There are many reasons to tackle mental health issues, trauma, violence, isolation, and disconnection in our society. How we treat others in our culture illustrates our level of consciousness, and more importantly, our capacity for empathy. If we don’t take action to raise our communities’ emotional and social intelligence, violence, separation, and suffering will likely only continue to permeate. When we make true connections with one another, we thrive. When we work together to creatively solve problems, we collectively build our resiliency. In doing so, we effect long-term positive change amidst our culture, societal conditions, perspectives, and belief systems.
The idea for True Connection was birthed in 2009 when two best friends from Detroit, MI traveled to Africa to teach creative arts and healing modalities to 50 orphaned youth in Sierra Leone. These two women wanted to cultivate meaningful and inspiring connections to children who had experienced war, were abandoned, and dealing with hardships. Thus, Founder Nadine Heimann and social worker, Kayana Sessoms, developed a two-week healing arts program to educate these children on trauma and PTSD, introducing mind-body connection practices and providing skills to help them navigate life’s traumas and challenges. Nadine, Kayana and a small team taught creative arts, mindfulness, meditation, and lessons on self-empowerment. The two women knew that with the right tools, the orphaned youth of Sierra Leone could begin to turn their biggest obstacles into their greatest opportunities for further growth, resiliency, and creativity. This experience left such a lasting impact that Nadine and Kayana decided to expand the program and returned to Sierra Leone two years later.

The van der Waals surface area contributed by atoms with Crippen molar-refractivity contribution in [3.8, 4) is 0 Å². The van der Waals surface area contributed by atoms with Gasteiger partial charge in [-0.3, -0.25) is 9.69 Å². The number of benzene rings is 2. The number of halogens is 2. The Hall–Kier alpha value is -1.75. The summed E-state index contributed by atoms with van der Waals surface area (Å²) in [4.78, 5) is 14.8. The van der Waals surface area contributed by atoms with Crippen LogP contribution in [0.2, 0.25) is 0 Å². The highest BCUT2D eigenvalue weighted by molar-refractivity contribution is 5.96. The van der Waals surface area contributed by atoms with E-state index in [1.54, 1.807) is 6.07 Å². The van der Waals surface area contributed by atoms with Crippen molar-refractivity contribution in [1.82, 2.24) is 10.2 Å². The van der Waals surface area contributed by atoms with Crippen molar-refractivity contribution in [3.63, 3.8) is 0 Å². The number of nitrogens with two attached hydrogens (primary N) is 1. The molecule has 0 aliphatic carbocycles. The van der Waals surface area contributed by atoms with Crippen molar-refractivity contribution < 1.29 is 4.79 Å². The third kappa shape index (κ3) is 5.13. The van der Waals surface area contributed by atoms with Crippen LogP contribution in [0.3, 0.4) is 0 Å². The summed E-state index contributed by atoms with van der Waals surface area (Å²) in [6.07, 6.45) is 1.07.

As Kayana came home and devoted her life to youth empowerment services (she is currently managing community organizations in Detroit), Nadine brought the healing arts program to Los Angeles and founded True Connection 501c3 in 2012. Leaders and volunteers in education, mental health, and wellness came together to further develop and enhance the curriculum. Character development became a focal aspect, as well as digging into core values, beliefs, and goals. For five years, Mia Eden, Healing Arts Program Director, served youth in afterschool and community programs throughout LA, Compton, and Watts. Volunteers served The Children’s Institute; YMCA; The Mar Vista Family Center; The Salvation Army; Grand View Elementary; and The Mauli Ola Foundation, and they collaborated with the Boxberry School in Oxford, Maine. They also trained teachers in Honduras with the help of the Humanity & Hope United Foundation to serve three schools in rural communities.
At the end of 2015, True Connection advanced its goals and joined the SEL (Social and Emotional Learning) movement in education. For over two years, Nadine Heimann, Tenley Hardin, and Armen Ohannessian—along with many other dedicated hearts—worked diligently to conceive “HiEQ,” a SEL (Social and Emotional Learning) curriculum for adolescents.
The HiEQ Pilot Program launched in 2018 with numerous homeschool families, schools, and community organizations in LA and the United States. True Connection continues to equip kids with the necessary tools to manage long-term traumatic stress symptoms and balance emotional regulation. HiEQ not only helps prevent mental health issues, violence, and isolation, but also empowers students to set clear goals, which instill a sense of purpose. The ultimate aim of HiEQ is to facilitate emotional and mental growth in youth, helping them gain greater awareness about their emotions, so that they can creatively and empathetically solve problems, within themselves, their families, communities, and the world.
Created by a student at The All As One Orphanage during our Healing Arts Program in Freetown, Sierra Leone circa 2011.